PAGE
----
For those who have long known about the problems and possible hazards of Mt. Gox, however, this news doesn’t seem incredibly startling.
For the financial establishment, though, Mt. Gox’s ineptitude appears to be bitcoin’s fatal blow.
An example of this thinking comes from a report written by Citigroup currency strategist Steven Englander.
In his note to clients outlined in the Wall Street Journal and titled “Bitcoin Becomes Even More Speculative”, three risks are pointed out:
1) Bitcoin traders and potential investors lose confidence in the security and safety of bitcoin transactions and holdings.
2) Other digital currencies start eating into bitcoin’s market share, taking away some of the first-mover advantage.
3) “Competition emerges from conventional financial institutions using generic bitcoin technology, without the decentralization and within the conventional regulatory framework.”
Or, more concisely:
3 Risks for Bitcoin? 1. Joe Public Runs Off In Fear 2. New, Better Currencies 3. Big banks take the good, junk bad http://t.co/mUmHvjk45y
— Bitcoin (@Bitcoin) February 26, 2014
Let’s examine those possibilities.
1. Joe Public Runs Off
It doesn’t appear that bitcoin traders have been deterred from the wreckage of Mt. Gox. In fact, the price has rebounded somewhat. This would refute the claim made that bitcoin is becoming more speculative – people are buying in, and staying in.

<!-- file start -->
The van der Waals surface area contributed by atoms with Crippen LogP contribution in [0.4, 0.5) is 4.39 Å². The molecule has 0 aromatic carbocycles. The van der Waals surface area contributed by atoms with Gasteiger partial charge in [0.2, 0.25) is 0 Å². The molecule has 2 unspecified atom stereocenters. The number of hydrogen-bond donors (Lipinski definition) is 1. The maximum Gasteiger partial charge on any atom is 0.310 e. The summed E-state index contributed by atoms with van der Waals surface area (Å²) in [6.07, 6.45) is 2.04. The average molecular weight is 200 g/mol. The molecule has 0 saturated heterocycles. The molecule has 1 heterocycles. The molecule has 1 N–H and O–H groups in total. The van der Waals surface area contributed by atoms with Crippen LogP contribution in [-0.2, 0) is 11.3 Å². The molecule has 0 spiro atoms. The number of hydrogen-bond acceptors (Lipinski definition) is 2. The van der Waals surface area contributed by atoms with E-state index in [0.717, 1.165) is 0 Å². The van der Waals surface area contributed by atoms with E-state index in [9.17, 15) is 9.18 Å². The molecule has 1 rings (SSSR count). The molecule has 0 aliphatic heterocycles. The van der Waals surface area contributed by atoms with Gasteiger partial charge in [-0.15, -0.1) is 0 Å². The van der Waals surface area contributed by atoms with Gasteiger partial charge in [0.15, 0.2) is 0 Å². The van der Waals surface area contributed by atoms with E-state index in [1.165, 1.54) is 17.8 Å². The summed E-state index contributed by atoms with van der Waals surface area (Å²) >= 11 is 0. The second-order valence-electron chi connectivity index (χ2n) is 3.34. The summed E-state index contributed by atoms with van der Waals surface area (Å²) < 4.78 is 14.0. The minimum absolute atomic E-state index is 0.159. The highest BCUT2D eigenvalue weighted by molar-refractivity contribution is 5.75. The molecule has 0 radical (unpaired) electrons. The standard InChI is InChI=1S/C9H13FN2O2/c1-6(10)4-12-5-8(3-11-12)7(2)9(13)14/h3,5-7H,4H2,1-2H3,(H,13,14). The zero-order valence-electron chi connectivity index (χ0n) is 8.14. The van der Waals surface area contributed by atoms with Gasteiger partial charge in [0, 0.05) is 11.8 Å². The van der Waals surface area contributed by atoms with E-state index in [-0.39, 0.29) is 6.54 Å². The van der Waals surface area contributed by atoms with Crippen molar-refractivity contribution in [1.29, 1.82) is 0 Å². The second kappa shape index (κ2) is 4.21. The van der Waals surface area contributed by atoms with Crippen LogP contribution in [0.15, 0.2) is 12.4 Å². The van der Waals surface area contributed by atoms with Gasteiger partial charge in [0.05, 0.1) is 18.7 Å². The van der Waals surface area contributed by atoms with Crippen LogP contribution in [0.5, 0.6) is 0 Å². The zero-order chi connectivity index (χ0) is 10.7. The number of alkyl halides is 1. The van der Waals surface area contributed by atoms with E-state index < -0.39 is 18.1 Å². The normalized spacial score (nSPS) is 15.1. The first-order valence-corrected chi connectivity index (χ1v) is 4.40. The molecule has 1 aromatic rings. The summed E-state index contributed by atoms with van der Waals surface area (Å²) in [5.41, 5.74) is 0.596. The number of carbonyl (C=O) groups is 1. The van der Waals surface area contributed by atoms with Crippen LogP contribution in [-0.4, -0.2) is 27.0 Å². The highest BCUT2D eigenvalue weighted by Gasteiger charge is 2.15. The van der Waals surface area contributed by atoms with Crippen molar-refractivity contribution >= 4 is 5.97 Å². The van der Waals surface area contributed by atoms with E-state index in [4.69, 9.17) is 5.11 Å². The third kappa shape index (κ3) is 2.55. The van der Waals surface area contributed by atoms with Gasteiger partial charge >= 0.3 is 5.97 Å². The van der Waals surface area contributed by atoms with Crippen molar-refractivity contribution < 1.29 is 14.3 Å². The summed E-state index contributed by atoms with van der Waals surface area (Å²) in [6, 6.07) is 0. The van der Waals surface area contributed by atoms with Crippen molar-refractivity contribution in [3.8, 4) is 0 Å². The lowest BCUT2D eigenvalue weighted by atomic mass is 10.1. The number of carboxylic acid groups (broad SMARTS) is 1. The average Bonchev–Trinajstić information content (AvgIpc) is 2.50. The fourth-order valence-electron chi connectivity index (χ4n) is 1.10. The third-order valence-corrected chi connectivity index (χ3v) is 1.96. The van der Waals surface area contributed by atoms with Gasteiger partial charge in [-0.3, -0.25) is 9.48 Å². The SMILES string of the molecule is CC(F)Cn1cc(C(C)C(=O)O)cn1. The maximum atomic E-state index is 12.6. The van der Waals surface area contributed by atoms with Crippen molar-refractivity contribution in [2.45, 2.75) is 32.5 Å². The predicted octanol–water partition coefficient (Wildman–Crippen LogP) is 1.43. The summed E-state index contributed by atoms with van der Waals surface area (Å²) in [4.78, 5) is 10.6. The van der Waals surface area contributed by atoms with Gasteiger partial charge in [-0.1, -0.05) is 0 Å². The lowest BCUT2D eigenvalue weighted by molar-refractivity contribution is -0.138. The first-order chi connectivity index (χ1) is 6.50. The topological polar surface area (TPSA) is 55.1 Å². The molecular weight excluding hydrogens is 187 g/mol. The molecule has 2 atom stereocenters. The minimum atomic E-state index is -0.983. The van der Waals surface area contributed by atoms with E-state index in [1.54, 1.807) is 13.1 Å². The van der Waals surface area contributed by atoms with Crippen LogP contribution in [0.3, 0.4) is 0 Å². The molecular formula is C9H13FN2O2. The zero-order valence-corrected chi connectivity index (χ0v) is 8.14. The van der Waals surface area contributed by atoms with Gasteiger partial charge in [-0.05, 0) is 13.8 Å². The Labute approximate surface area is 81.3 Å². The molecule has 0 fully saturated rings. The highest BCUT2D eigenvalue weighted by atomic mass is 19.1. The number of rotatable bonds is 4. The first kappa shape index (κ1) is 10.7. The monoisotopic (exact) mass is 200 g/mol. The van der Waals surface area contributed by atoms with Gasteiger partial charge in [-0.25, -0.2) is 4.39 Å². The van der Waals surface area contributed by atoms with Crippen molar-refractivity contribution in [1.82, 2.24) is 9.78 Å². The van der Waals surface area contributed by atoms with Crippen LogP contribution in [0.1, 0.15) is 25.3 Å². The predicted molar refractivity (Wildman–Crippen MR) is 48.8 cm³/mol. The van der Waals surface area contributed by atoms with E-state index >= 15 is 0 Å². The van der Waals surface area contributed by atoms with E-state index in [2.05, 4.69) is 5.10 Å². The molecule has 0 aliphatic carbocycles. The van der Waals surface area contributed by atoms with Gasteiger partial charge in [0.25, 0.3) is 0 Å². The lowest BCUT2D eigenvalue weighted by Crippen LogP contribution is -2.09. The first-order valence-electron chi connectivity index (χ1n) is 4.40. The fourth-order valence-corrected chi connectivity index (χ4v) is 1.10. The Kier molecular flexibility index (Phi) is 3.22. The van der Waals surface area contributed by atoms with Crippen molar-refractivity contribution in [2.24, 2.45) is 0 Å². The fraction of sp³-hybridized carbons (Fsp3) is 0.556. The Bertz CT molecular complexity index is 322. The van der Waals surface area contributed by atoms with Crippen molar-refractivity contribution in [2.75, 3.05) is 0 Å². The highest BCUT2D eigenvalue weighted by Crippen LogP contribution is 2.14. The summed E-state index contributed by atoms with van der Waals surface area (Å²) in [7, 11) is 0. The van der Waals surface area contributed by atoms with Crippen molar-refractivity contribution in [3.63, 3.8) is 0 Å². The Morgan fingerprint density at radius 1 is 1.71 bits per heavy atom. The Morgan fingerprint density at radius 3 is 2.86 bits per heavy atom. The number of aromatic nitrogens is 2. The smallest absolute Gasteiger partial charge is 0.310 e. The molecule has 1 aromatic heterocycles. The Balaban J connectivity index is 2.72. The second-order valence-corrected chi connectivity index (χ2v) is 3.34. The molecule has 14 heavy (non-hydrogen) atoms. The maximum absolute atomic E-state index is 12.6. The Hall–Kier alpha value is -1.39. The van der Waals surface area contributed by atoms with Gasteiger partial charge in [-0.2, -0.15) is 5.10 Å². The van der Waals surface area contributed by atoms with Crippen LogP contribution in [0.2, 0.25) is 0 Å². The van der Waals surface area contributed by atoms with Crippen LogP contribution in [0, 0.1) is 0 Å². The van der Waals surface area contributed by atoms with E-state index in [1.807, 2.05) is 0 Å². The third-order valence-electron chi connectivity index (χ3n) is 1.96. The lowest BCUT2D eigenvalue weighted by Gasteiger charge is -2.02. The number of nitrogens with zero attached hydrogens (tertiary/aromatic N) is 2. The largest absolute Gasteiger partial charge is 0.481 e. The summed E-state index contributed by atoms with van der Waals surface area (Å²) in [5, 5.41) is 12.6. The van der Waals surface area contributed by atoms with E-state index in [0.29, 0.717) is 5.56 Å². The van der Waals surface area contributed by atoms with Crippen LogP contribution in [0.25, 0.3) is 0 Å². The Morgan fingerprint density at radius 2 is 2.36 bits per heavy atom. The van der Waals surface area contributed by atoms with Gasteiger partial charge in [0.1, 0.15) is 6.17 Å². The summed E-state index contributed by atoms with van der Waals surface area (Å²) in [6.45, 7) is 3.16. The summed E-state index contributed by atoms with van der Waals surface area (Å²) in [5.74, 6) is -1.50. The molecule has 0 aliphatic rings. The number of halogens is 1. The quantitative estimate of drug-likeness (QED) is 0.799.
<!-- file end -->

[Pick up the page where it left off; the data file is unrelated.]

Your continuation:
The reality is that unlike the failure of Mt. Gox last April, there is better infrastructure around bitcoin than there was previously.
At that time, prices hit $259.34 on the Bitstamp exchange and then crashed down to a low of $45 when Mt. Gox went down. That constitutes an 83% price decrease in the value of bitcoin.
Fast-forward to this week and the big Mt. Gox shock, Bitstamp’s high was $646 and dropped to just $400, a 38% decrease. The numbers aren’t swinging nearly as wildly.
In fact, traders who got in around that $400 mark were in at a good position to take advantage the swing back up to almost $600 again, just a few days later.
Travis Skweres is the co-founder and CEO of US-based exchange CoinMKT. He sees the Mt. Gox issue as a mere blip:
“While it’s true that the recent events at Mt. Gox have been troubling, bitcoin itself as a currency and protocol are all still the same.
If anything, this paves the way for more legitimate companies to step in and build out the ecosystem.”
2. New, Better Currencies
Englander makes the assessment that bitcoin will only have a first-mover advantage in the short term. He thinks that other currencies will take away from its popularity.
The most popular alternative cryptocurrency right now is litecoin. The founder of litecoin, Charlie Lee, took the source code of bitcoin and tweaked it for his creation. Litecoin creates more coins over time and thus confirms transactions faster. It currently trades at around US$14.
Charlie Lee has publicly said that he believes that litecoin is the “silver to bitcoin’s gold”. He is a strong believer in the value of gold, and created litecoin as a viable alternative.